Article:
The term "Analog interconnect" is used to describe an electrical cable used to connect audio equipment. This can include coaxial cables with RCA connectors, shielded twisted-pair cable with XLR connectors, twisted-pair or coaxial cables with 1/4" "phone" connectors, and an adapter cable with different connectors on each end.
Analog interconnects basically fall into two sub-categories:
Balanced interconnects typically take the form of shielded twisted-pair cable with XLR or 1/4" T.R.S. connectors on one or both ends. Most cables have the same type of connector on both ends; but an Adapter cable can be used to make a balanced connection between equipment that has an XLR connector and equipment that has a T.R.S. connector. Cables of this type typically carry +4dBu professional level signals or low level microphone signals. The twisted-pair of conductors carries the balanced audio signals. Twisting the conductors together works with the balanced input to reject electromagnetic interference, and connecting the shield to ground provides protection from electrostatic interference.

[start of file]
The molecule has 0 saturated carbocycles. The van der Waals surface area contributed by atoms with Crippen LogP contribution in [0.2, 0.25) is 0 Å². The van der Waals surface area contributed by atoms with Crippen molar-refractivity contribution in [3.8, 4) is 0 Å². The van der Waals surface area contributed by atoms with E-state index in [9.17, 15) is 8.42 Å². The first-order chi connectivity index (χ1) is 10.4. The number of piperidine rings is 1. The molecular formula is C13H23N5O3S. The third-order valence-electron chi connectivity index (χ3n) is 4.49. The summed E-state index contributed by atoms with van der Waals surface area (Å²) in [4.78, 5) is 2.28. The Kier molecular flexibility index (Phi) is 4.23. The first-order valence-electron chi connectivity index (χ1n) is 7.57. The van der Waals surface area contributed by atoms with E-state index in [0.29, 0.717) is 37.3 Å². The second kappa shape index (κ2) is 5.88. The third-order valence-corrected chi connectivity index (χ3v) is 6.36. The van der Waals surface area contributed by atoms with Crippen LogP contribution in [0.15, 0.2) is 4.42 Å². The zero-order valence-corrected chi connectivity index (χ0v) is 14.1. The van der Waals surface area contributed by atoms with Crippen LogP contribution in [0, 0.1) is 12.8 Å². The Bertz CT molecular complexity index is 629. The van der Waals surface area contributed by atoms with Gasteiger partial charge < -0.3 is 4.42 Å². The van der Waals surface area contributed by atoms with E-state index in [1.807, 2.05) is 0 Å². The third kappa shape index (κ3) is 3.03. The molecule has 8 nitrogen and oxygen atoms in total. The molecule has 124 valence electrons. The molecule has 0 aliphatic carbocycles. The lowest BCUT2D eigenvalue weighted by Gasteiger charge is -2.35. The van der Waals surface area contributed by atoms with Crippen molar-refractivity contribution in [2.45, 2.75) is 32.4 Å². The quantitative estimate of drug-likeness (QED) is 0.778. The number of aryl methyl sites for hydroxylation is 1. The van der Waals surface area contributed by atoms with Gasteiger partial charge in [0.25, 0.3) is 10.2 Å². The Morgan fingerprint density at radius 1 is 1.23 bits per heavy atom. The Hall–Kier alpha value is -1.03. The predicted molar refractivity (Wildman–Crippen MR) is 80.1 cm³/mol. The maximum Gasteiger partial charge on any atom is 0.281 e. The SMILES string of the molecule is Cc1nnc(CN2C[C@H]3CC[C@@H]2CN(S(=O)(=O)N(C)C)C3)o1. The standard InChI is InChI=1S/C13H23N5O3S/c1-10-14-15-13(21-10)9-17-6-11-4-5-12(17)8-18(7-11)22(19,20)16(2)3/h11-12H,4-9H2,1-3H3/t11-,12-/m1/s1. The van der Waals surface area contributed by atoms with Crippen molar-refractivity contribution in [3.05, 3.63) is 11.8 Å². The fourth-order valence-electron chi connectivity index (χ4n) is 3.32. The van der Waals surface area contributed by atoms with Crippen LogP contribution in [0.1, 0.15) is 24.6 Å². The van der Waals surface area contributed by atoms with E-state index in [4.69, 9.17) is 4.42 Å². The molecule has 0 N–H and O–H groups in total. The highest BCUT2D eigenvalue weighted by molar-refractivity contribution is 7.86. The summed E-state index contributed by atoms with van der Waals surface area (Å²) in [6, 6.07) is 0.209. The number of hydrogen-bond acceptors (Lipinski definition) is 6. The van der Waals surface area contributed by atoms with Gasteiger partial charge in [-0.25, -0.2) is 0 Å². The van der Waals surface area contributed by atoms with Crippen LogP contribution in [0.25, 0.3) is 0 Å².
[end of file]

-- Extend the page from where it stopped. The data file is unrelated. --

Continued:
There are two types of unbalanced interconnects commonly used in audio:
- RCA cables
- 1/4" T.S. cables
(1) "RCA" cables are most commonly used in HiFi stereo systems and are constructed with coaxial cable. Most connections of this type carry -10dBV line level signals; although the similar cables are be used for lower level vinyl phono level signals.
(2) 1/4" T.S. cables are most commonly used in home recording systems to interconnect equipment such as desktop mixers and outboard gear. Music instruments also use this type of interconnect; for example, a "guitar cable." Both of these types of interconnects are typically constructed using coaxial two-conductor cable. The center conductor carries the signal voltage, and the outer “shield” conductor carries the signal return current as well as serving as an electrostatic shield.